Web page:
• 2018-07
  • 2018-10
  • 2018-11
  • 2019-04
  • 2019-05
  • 2019-06
  • 2019-07
  • 2019-08
  • 2019-09
  • 2019-10
  • 2019-11
  • 2019-12
  • 2020-01
  • 2020-02
  • 2020-03
  • 2020-04
  • 2020-05
  • 2020-06
  • 2020-07
  • 2020-08
  • 2020-09
  • 2020-10
  • 2020-11
  • 2020-12
  • 2021-01
  • 2021-02
  • 2021-03
  • 2021-04
  • 2021-05
  • 2021-06
  • br Author Contributions br Acknowledgments This work was sup


    Author Contributions
    Acknowledgments This work was supported, in part, by a grant from the National Cancer Institute of the National Institutes of Health under Grant U01CA202241 and National Institutes of Health under Grant R01NS083856.
    Introduction The Eph (erythropoietin-producing human hepatoma) family is the largest among transmembrane receptor tyrosine kinases (RTKs). Fifteen Eph RTKs are classified into two subclasses based on their structural features and binding affinities to various ephrin ligands (Lemke, 1997). The Eph receptors and their membrane-anchored ephrin ligands regulate tumorigenesis and angiogenesis (Heroult et al., 2006). Among the EphB receptors, increased Chlorothiazide of EphB4 has been reported in various tumour types, including colon (Kumar et al., 2009), prostate (Li et al., 2015), breast (Brantley-Sieders et al., 2011), oesophageal (Hu et al., 2014), pancreatic (Bai et al., 2014), lung (Ferguson et al., 2013), and mesothelioma (Liu et al., 2013), but with low or no expression in most normal tissues. As for CRC tissue, EphB4 was shown to be expressed in all 102 CRC specimens analysed, but was absent in normal colon mucosae, and its expression level was correlated with higher tumour grade and stage. Additionally, EphB4 inhibition decreased tumour growth and metastasis (Kumar et al., 2009). Another study analysing expression of all Eph and ephrin genes in 153 clinical specimens and CRC cell lines showed that EphA1, EphA2, EphB2, and EphB4 were all significantly overexpressed in CRC (Herath et al., 2012). Other studies showed that EphB4 inactivation resulted in higher proliferation of both intestinal tumours and normal epithelium (Dopeso et al., 2009). These opposing conclusions illustrate why the functional role of EphB4 in colorectal tumours remains undefined. EphB4 and EphrinB2 play critical roles in the development of the vascular system and contribute to vascular function (Pitulescu and Adams, 2010). Research concerning the angiogenic role of EphB4 mainly focuses on embryonic and retinal vasculogenesis (Katsuta et al., 2013, Pitulescu et al., 2010, Xue et al., 2014). The role of EphB4 signalling in CRC has only recently been elucidated, and there are limited studies focusing on the relationship between microvessel density in human CRC and EphB4 expression. In a preliminary study, we stably transfected EphB4 overexpression and knockdown lentiviral vectors into CRC cell line SW480, and in vitro experiments showed that EphB4 overexpression promoted cell proliferation and stimulated migration and invasion, while EphB4 knockdown resulted in reduced cell viability, migration, and invasion. Here, we evaluated the expression of EphB4 and EphrinB2 using tissue microarrays from 200 colorectal tumours by immunohistochemistry. Furthermore, we performed in vivo experiments using xenograft models to investigate the role of EphB4 in CRC proliferation, invasion, and angiogenesis.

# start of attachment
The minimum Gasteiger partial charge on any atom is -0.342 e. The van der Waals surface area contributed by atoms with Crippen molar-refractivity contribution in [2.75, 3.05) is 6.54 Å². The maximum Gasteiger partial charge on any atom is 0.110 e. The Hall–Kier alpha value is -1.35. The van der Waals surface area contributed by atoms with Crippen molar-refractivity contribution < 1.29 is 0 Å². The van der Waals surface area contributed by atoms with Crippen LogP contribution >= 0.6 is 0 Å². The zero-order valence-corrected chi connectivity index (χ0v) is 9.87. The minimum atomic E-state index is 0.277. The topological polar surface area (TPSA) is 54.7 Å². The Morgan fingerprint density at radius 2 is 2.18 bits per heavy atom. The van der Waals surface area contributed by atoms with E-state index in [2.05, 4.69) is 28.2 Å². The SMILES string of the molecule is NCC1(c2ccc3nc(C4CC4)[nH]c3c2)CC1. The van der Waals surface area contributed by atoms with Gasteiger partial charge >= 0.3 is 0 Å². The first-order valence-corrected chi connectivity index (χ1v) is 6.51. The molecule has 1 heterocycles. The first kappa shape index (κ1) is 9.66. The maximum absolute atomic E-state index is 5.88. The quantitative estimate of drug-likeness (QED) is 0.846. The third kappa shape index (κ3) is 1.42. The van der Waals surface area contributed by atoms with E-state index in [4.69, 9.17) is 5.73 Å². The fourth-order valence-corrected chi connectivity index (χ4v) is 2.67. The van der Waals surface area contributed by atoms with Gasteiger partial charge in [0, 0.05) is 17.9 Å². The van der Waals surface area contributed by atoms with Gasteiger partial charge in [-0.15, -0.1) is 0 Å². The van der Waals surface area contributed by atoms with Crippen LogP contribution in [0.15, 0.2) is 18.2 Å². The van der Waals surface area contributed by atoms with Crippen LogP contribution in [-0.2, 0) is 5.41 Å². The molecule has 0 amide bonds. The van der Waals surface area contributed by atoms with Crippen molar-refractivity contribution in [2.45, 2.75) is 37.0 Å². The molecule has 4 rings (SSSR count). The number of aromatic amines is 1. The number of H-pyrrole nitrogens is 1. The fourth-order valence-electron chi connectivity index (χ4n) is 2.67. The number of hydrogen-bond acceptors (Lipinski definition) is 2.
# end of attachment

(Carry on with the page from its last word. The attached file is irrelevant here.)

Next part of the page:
Material and methods
    Discussion As a family of RTKs, nine types of EphA receptors (EphA1–8 and EphA10) and six types of EphB receptors (EphB1–B6) have been identified. Corresponding ligands include six types of EphrinA (EphrinA1–6) and three types of EphrinB (EphrinB1–3) (Zhang and Hughes, 2006). They are frequently reported to regulate the proliferation, migration, and attachment of tumour cells, and regulate numerous developmental processes, particularly in the vasculature and nervous system. For EphB receptors, EphB4 is reported to potentially exert an oncogenic effect and is an important regulator of fundamental physiological and pathophysiological processes, such as tissue patterning, during development, angiogenesis, and tumour progression (Lisabeth et al., 2013). Wu Q showed that high levels of EphB2 and EphB4 protein expression were associated with poor prognosis in patients with ovarian cancer (Wu et al., 2006). EphB4 was overexpressed three-fold in lung tumours, and overexpression promoted cellular proliferation, colony formation, and the motility of lung cancer cell line H661 (Ferguson et al., 2013). In oesophageal squamous cell carcinoma (ESCC), EphB4 expression was upregulated in tumour tissues, while EphrinB2 was downregulated in ESCC samples compared with paired normal tissues (Liu et al., 2013). EphB4 expression was also significantly higher in soft tissue sarcomas, and both mRNA and protein expression were markedly increased in synovial sarcoma (Becerikli et al., 2015).